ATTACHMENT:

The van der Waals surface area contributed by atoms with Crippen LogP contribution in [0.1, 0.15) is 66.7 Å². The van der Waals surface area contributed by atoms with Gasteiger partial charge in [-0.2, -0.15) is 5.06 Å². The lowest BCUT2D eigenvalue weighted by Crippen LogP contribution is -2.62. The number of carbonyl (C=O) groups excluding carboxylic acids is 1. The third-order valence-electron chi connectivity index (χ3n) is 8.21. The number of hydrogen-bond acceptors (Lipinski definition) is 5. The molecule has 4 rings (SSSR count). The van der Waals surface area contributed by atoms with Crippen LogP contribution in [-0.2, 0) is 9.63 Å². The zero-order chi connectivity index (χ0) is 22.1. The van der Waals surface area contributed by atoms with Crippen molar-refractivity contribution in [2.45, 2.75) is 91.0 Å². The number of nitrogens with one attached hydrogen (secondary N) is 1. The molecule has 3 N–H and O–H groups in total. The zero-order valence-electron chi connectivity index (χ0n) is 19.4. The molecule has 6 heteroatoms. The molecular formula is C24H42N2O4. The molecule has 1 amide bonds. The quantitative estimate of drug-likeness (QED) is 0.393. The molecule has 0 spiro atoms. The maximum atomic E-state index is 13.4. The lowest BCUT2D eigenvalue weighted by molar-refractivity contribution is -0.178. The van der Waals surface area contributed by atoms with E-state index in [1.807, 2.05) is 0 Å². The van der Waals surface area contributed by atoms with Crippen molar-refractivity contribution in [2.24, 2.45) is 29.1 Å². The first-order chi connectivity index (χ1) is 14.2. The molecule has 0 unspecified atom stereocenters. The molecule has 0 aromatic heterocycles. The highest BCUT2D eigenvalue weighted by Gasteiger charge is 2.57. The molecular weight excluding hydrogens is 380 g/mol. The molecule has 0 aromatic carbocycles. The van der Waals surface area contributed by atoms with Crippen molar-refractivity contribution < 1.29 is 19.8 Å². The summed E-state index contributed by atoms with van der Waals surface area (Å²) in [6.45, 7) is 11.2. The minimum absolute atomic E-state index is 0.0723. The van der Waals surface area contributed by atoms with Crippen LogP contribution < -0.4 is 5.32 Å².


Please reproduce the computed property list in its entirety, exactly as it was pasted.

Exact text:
The van der Waals surface area contributed by atoms with Crippen LogP contribution in [0.1, 0.15) is 66.7 Å². The van der Waals surface area contributed by atoms with Gasteiger partial charge in [-0.2, -0.15) is 5.06 Å². The lowest BCUT2D eigenvalue weighted by Crippen LogP contribution is -2.62. The number of carbonyl (C=O) groups excluding carboxylic acids is 1. The third-order valence-electron chi connectivity index (χ3n) is 8.21. The number of hydrogen-bond acceptors (Lipinski definition) is 5. The molecule has 4 rings (SSSR count). The van der Waals surface area contributed by atoms with Crippen LogP contribution in [-0.2, 0) is 9.63 Å². The zero-order chi connectivity index (χ0) is 22.1. The van der Waals surface area contributed by atoms with Crippen molar-refractivity contribution in [2.45, 2.75) is 91.0 Å². The number of nitrogens with one attached hydrogen (secondary N) is 1. The molecule has 3 N–H and O–H groups in total. The zero-order valence-electron chi connectivity index (χ0n) is 19.4. The molecule has 6 heteroatoms. The molecular formula is C24H42N2O4. The molecule has 1 amide bonds. The quantitative estimate of drug-likeness (QED) is 0.393. The molecule has 0 spiro atoms. The maximum atomic E-state index is 13.4. The lowest BCUT2D eigenvalue weighted by molar-refractivity contribution is -0.178. The van der Waals surface area contributed by atoms with E-state index in [1.807, 2.05) is 0 Å². The van der Waals surface area contributed by atoms with Crippen molar-refractivity contribution in [2.24, 2.45) is 29.1 Å². The first-order chi connectivity index (χ1) is 14.2. The molecule has 0 unspecified atom stereocenters. The molecule has 0 aromatic heterocycles. The highest BCUT2D eigenvalue weighted by Gasteiger charge is 2.57. The molecular weight excluding hydrogens is 380 g/mol. The molecule has 0 aromatic carbocycles. The van der Waals surface area contributed by atoms with Crippen molar-refractivity contribution < 1.29 is 19.8 Å². The summed E-state index contributed by atoms with van der Waals surface area (Å²) in [6.45, 7) is 11.2. The minimum absolute atomic E-state index is 0.0723. The van der Waals surface area contributed by atoms with Crippen LogP contribution < -0.4 is 5.32 Å².